Walk with God
I WAS having my quiet time at a nearby restaurant early this morning. I decided to treat myself with a good breakfast while I was at it—today is Sunday, after all, and I'm free the entire day, and I can go to church at 9 am.
There weren't a lot of people in that restaurant, the music wasn't distracting, and nobody knew me and vice-versa. With me were my Bible, my faux leather-bound second-hand copy of Oswald Chambers' My Utmost For His Highest, and my journal. I was so encouraged and convicted by my reading, so let me share with you what I learned.
"So all the days of enough were three hundred and sixty-five years. And Enoch walked with God, and he was not, for God took him." (Genesis 5:23-24).
The biblical account describes Enoch as a man "who walked with God" (Genesis 5:23). What a title! It's as intimate as David's "a man after God's own heart," for walking with someone requires that you spend time, a long time, together. There is proximity. There is familiarity.
Oswald Chambers writes:
"The test of a man's religious life and character is not what he does in the exceptional moments of life, but what he does in the ordinary things, when there is nothing tremendous or exciting on. The worth of a man is revealed in his attitude to ordinary things when he is not before the footlights (cf. John 1:36)."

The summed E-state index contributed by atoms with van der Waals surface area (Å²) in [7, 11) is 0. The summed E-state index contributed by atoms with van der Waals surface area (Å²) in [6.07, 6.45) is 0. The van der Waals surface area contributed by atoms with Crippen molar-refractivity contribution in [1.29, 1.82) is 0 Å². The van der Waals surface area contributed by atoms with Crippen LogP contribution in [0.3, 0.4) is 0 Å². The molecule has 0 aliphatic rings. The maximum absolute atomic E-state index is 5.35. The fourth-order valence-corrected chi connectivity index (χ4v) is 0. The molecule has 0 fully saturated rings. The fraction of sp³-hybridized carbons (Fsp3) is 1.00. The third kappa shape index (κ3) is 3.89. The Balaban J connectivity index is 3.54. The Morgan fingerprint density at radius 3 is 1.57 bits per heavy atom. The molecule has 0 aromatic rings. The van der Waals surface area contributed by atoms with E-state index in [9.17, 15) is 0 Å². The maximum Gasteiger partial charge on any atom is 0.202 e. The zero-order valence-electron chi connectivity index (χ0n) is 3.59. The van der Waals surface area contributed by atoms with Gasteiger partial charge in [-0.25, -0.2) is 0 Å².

"In learning to walk with God there is always difficulty in getting into His stride; but when we have got into it, the only characteristic that manifests itself is the life of God."
And he ends with this encouragement:
"Getting into the stride of God means nothing less than union with Himself. It takes a long time to get there, but keep at it. Don't give in because the pain is bad just now, get on with it, and before long you will have a new vision and a purpose."
I have so many things to confess. I've strayed away many times—but God has been faithful and merciful. My prayer for myself and for my friends is this: that we would live as Enoch had lived, walking with God until the end of our days on earth. After walking, after all, is eternal rest and joy.